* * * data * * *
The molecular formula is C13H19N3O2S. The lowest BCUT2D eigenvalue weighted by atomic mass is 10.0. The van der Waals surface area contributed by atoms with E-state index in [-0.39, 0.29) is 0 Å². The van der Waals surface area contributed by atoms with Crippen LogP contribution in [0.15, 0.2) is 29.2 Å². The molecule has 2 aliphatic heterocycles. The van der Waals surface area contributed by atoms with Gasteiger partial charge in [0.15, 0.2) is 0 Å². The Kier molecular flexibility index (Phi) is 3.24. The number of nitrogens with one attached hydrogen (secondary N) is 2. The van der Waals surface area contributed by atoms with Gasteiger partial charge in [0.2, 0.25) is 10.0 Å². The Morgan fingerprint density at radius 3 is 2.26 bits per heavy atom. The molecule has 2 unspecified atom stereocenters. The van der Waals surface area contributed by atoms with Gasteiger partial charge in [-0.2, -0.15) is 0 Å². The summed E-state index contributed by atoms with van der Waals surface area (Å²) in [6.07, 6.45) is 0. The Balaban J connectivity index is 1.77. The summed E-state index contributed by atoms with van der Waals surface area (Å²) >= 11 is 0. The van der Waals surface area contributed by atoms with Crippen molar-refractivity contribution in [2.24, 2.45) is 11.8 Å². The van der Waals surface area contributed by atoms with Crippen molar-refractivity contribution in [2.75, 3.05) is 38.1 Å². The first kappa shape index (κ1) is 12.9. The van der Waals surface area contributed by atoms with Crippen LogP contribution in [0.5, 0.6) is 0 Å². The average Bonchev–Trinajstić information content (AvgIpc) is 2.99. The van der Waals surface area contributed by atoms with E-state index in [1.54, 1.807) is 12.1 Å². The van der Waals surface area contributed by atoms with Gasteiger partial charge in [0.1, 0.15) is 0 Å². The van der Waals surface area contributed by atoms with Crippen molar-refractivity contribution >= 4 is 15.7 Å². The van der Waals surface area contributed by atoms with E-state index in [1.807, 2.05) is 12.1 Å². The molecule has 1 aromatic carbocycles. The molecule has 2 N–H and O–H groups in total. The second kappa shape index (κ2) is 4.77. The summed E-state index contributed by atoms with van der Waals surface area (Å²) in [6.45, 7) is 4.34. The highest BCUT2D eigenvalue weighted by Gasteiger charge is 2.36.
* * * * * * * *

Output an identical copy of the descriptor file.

The molecular formula is C13H19N3O2S. The lowest BCUT2D eigenvalue weighted by atomic mass is 10.0. The van der Waals surface area contributed by atoms with E-state index in [-0.39, 0.29) is 0 Å². The van der Waals surface area contributed by atoms with Crippen LogP contribution in [0.15, 0.2) is 29.2 Å². The molecule has 2 aliphatic heterocycles. The van der Waals surface area contributed by atoms with Gasteiger partial charge in [0.15, 0.2) is 0 Å². The Kier molecular flexibility index (Phi) is 3.24. The number of nitrogens with one attached hydrogen (secondary N) is 2. The van der Waals surface area contributed by atoms with Gasteiger partial charge in [0.2, 0.25) is 10.0 Å². The Morgan fingerprint density at radius 3 is 2.26 bits per heavy atom. The molecule has 2 unspecified atom stereocenters. The van der Waals surface area contributed by atoms with Gasteiger partial charge in [-0.2, -0.15) is 0 Å². The summed E-state index contributed by atoms with van der Waals surface area (Å²) in [6.07, 6.45) is 0. The Balaban J connectivity index is 1.77. The summed E-state index contributed by atoms with van der Waals surface area (Å²) >= 11 is 0. The van der Waals surface area contributed by atoms with Crippen molar-refractivity contribution in [2.24, 2.45) is 11.8 Å². The van der Waals surface area contributed by atoms with Crippen molar-refractivity contribution in [2.75, 3.05) is 38.1 Å². The first kappa shape index (κ1) is 12.9. The van der Waals surface area contributed by atoms with Crippen LogP contribution in [0.5, 0.6) is 0 Å². The average Bonchev–Trinajstić information content (AvgIpc) is 2.99. The van der Waals surface area contributed by atoms with E-state index in [1.54, 1.807) is 12.1 Å². The van der Waals surface area contributed by atoms with Gasteiger partial charge in [0.1, 0.15) is 0 Å². The van der Waals surface area contributed by atoms with Crippen molar-refractivity contribution >= 4 is 15.7 Å². The van der Waals surface area contributed by atoms with E-state index in [1.807, 2.05) is 12.1 Å². The molecule has 1 aromatic carbocycles. The molecule has 2 N–H and O–H groups in total. The second kappa shape index (κ2) is 4.77. The summed E-state index contributed by atoms with van der Waals surface area (Å²) in [6.45, 7) is 4.34. The highest BCUT2D eigenvalue weighted by Gasteiger charge is 2.36.